Finally, networking with other business owners, or with those in your industry can help you gain inside insight into what’s really happening and how other people are preparing for it. Seeking advice from the experts, networking with other people in your industry and getting input from others can help you decide the right course of action and when to take it.
Networking can also ensure further job security, as well as support if you are hit hard by a recession. The term ‘strength in numbers’ comes to mind, as when a group of businesses or independent workers within an industry band together and support one another, they are far more likely to recover from a recession than if they are alone.
In times of recession, everyone is impacted. However, there are ways to make sure that you are not struggling as much during the hardest times. By keeping a keen eye on finance, finding savings and paying off any loans as soon as possible, you can face the obvious issue of rising costs. Through broadening your knowledge base, streamlining your business and keeping up with the latest business software you can also become an invaluable employee or a shrewd business owner whose career can withstand the hardest of economic times.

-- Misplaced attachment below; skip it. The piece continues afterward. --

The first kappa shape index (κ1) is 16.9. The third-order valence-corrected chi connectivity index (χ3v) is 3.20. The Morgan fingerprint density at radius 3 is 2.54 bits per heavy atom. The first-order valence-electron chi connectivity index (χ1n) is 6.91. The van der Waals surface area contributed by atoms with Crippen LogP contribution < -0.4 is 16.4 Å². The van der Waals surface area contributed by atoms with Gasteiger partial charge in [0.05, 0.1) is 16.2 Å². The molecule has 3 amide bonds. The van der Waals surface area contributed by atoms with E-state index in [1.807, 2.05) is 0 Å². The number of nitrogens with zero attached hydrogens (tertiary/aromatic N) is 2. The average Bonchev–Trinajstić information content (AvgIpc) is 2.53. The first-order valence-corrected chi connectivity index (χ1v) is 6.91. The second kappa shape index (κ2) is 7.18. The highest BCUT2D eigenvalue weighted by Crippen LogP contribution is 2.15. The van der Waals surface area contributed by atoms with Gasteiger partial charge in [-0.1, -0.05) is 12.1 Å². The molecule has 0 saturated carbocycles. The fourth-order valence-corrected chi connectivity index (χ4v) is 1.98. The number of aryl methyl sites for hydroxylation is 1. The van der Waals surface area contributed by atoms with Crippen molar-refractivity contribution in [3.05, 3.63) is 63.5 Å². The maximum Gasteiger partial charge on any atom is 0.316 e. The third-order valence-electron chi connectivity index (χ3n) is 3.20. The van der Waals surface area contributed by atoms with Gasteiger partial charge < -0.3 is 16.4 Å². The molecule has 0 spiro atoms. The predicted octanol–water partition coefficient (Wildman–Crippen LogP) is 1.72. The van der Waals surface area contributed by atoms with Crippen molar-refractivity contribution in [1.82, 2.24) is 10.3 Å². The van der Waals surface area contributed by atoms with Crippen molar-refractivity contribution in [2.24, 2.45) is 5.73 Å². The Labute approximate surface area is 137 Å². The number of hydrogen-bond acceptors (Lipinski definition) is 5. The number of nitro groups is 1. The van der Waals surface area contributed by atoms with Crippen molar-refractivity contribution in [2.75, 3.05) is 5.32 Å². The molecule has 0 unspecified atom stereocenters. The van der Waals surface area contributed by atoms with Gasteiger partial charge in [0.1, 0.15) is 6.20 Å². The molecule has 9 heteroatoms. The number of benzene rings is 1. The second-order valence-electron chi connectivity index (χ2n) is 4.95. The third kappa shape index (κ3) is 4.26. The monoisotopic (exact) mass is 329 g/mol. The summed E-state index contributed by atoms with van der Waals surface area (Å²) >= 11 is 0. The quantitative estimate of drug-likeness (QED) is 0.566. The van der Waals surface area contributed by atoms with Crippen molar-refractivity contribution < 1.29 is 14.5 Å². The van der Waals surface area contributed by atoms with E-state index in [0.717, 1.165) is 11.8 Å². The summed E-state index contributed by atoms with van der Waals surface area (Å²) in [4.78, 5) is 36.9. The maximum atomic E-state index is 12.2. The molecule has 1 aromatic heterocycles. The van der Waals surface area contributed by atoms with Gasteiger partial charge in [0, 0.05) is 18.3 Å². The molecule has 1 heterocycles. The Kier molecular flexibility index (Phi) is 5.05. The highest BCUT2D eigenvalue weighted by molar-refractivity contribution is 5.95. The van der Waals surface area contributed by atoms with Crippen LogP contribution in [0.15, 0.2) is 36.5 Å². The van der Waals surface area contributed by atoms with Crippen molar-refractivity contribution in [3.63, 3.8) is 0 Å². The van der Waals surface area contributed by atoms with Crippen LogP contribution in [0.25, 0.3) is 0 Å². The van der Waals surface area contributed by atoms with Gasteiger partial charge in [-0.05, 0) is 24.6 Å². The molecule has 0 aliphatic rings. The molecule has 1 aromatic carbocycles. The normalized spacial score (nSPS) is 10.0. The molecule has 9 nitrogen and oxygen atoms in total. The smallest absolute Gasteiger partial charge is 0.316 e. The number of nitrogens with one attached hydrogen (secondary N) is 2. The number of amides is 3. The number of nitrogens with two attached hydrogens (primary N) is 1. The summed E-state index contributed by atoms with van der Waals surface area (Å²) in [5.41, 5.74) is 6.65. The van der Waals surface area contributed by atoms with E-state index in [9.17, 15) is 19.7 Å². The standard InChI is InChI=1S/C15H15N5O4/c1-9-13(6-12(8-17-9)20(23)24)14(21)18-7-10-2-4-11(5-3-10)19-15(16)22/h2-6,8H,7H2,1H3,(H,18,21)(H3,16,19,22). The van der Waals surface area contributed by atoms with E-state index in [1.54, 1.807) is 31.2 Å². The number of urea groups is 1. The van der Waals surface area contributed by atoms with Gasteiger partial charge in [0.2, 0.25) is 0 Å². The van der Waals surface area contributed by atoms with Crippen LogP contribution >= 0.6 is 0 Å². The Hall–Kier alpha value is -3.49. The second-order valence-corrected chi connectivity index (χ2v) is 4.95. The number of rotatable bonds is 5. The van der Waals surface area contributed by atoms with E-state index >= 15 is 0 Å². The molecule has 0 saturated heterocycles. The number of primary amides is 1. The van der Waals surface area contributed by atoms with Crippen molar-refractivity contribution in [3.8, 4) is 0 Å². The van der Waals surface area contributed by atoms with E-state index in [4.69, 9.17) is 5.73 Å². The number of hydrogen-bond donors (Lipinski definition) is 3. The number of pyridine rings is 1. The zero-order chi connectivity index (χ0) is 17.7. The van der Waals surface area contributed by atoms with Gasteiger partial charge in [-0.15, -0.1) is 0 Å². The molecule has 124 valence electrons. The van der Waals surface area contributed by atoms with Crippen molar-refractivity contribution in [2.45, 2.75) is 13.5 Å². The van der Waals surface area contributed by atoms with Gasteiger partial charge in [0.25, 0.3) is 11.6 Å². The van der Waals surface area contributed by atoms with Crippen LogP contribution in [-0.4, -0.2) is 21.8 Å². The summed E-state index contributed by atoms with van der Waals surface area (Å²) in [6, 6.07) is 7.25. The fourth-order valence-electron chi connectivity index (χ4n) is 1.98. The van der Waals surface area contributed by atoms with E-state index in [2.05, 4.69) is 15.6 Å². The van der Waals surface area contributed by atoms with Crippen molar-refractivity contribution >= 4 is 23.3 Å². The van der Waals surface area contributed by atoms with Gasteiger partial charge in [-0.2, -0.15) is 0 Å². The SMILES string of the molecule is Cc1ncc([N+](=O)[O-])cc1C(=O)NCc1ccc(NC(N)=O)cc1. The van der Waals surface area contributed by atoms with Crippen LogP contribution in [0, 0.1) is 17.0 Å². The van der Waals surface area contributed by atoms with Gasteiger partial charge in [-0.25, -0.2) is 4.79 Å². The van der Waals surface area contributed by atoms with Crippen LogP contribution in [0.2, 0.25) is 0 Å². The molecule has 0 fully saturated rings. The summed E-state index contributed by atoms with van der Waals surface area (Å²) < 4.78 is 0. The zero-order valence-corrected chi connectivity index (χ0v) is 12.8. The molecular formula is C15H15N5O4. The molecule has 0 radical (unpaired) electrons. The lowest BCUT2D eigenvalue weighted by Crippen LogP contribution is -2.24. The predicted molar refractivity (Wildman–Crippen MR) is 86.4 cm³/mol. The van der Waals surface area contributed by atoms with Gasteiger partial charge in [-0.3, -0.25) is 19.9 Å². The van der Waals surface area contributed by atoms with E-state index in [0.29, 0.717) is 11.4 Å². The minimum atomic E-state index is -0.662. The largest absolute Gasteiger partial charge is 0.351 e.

Devin Blewitt is CIO at ITonlinelearning.
From data analysis to chatbots, technology is already playing a big role in marketing and STEM graduates are well-positioned to harness the benefits, says RAPP’s Head of Client Success Imogen Tostevin
The artificial intelligence (AI) genie is firmly out of the bottle and it’s the duty of educators to instigate a behavioural change in students to ensure the understand its capabilities and can use it responsibly in both their education and future careers. Professor Uma Gunasilan, associate dean of research at Hult International Business School, and career development advisor Nikhil Soi explain further
For questions about editorial opportunities, please contact: